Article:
Osaka has won three matches at a tournament just once this year after she vaulted to No. 1 with her win at the Australian Open. That was in Madrid on her least favorite surface (clay). Osaka lost in the first round at Wimbledon, but instead of loading up on matches on the hard courts, she delayed a return to her best surface until just last week. It may have been a strategic error.
Williams won their first meeting since last year's controversial US Open final in the quarterfinals of Toronto. And the women are penciled in as quarterfinal opponents in Cincinnati.
"I knew her game a little bit more, so that's a little easier," Williams said after the Toronto win. "And, you know, I'm just overall a little bit better. Last year was ... a miraculous year for me, to be honest."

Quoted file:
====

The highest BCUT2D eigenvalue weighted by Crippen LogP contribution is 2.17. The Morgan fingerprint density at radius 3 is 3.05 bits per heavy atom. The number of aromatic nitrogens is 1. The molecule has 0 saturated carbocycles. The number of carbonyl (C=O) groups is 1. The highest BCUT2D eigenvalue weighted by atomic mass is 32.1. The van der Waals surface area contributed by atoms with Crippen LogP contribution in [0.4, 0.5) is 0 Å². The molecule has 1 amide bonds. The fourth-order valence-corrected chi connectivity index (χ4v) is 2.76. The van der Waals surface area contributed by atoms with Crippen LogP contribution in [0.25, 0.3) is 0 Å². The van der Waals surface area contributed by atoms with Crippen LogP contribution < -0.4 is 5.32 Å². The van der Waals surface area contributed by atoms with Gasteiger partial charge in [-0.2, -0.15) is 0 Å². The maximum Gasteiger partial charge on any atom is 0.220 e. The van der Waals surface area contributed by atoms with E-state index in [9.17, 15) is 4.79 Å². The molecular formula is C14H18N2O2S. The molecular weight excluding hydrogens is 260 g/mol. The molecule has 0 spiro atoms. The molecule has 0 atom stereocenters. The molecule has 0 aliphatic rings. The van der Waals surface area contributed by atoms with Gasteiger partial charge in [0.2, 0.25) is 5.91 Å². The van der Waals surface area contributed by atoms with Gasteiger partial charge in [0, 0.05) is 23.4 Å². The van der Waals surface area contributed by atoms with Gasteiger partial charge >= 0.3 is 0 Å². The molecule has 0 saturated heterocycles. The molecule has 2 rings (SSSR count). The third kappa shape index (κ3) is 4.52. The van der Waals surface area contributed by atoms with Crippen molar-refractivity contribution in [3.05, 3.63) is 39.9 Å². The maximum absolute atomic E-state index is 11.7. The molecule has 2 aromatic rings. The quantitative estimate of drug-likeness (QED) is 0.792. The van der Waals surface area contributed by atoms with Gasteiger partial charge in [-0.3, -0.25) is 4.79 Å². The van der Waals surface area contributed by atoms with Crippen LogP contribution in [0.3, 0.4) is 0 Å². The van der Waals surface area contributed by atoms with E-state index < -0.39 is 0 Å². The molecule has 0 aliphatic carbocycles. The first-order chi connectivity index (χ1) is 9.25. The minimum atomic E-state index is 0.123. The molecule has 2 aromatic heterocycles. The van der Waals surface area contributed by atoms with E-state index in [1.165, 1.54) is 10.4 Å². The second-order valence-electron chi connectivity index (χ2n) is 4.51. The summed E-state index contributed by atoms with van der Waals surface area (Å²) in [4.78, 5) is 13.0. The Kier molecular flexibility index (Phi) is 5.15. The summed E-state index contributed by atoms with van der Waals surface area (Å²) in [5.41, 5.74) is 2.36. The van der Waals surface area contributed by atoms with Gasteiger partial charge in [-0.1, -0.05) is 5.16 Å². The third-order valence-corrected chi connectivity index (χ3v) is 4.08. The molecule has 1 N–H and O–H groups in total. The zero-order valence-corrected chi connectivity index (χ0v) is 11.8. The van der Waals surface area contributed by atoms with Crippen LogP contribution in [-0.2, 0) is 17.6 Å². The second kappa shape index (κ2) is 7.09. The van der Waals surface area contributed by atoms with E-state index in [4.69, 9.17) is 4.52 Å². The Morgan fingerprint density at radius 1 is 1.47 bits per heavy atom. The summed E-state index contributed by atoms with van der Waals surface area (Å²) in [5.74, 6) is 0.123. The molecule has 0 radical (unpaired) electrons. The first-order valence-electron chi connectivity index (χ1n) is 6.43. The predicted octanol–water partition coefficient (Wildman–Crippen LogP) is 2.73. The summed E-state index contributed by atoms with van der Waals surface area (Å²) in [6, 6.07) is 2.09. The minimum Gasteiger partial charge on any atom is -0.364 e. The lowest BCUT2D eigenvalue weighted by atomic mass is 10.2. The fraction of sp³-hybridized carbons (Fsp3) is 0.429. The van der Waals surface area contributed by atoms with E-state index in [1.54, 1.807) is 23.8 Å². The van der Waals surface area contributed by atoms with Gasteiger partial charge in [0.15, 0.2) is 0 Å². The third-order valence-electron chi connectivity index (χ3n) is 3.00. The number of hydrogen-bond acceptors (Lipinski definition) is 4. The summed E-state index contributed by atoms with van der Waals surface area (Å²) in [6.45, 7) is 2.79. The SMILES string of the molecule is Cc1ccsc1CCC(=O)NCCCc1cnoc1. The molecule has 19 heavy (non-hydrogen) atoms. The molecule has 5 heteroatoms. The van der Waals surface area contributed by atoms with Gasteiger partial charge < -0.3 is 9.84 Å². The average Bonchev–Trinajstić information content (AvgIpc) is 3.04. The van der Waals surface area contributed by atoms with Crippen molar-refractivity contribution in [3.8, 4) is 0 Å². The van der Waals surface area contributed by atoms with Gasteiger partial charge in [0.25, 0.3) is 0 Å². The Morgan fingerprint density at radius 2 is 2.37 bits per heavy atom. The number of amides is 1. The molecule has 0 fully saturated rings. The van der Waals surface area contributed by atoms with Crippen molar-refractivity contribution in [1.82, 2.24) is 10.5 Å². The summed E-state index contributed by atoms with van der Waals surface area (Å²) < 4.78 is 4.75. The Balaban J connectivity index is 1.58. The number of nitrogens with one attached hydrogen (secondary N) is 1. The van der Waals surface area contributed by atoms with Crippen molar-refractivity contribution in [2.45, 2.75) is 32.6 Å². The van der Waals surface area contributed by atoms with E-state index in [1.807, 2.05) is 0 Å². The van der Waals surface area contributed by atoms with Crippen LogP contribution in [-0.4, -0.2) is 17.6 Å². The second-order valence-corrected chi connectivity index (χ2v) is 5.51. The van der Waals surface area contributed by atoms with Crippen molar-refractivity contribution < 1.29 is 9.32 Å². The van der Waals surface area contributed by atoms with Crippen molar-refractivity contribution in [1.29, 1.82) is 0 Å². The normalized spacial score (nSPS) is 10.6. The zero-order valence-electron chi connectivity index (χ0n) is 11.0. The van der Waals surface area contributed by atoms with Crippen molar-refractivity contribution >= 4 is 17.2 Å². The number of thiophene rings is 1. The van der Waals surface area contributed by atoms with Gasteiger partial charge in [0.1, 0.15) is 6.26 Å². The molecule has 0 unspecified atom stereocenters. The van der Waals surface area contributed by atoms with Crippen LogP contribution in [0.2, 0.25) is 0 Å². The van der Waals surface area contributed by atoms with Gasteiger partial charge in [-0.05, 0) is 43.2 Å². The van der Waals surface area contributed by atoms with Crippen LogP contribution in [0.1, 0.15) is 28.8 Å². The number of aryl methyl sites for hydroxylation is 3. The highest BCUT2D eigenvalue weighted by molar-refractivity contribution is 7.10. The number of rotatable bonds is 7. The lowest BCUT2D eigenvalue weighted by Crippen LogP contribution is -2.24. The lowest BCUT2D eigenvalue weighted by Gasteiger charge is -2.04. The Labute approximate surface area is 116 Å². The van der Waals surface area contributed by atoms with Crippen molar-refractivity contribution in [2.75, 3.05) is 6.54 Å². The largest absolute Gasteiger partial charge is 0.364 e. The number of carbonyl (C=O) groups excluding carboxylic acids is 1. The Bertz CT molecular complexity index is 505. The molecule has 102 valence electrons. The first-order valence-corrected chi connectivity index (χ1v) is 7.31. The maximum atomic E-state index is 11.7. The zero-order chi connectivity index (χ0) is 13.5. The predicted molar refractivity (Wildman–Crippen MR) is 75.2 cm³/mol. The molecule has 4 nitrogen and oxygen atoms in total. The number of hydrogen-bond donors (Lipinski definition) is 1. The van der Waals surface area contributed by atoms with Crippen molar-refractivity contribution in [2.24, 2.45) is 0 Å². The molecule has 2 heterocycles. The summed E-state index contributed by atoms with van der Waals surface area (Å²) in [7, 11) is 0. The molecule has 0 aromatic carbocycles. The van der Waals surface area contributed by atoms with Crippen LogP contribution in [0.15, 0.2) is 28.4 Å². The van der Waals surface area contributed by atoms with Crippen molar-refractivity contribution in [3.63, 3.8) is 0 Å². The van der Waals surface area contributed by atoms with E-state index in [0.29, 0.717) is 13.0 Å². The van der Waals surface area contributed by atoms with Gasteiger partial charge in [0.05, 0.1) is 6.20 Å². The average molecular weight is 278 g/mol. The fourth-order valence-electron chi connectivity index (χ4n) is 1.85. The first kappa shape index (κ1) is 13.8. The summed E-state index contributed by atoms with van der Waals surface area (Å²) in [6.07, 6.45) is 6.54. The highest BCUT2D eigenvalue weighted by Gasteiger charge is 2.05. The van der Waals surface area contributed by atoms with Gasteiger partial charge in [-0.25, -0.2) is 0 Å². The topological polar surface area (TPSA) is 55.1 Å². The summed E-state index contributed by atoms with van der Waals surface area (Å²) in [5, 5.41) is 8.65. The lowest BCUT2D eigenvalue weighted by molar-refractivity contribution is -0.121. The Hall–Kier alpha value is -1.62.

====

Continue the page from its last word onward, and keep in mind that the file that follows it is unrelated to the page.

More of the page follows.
Osaka's thoughts: "I think I stayed positive throughout all my matches [in Toronto]. I tried different things. ... I think moving on forward into Cincinnati and into New York, I can have a lot of positive things."
Murray dives into the deep end
A skeptic could be forgiven for wondering, "What was Andy thinking?" Murray made an unexpectedly swift return to singles on Monday after hip resurfacing surgery six months ago. And he did so at arguably the sixth or seventh most significant event of the year.
Murray resumed his career at Queens and Wimbledon but played just doubles. He expressed doubts at Wimbledon about competing -- even in doubles -- during the U.S. hard-court swing.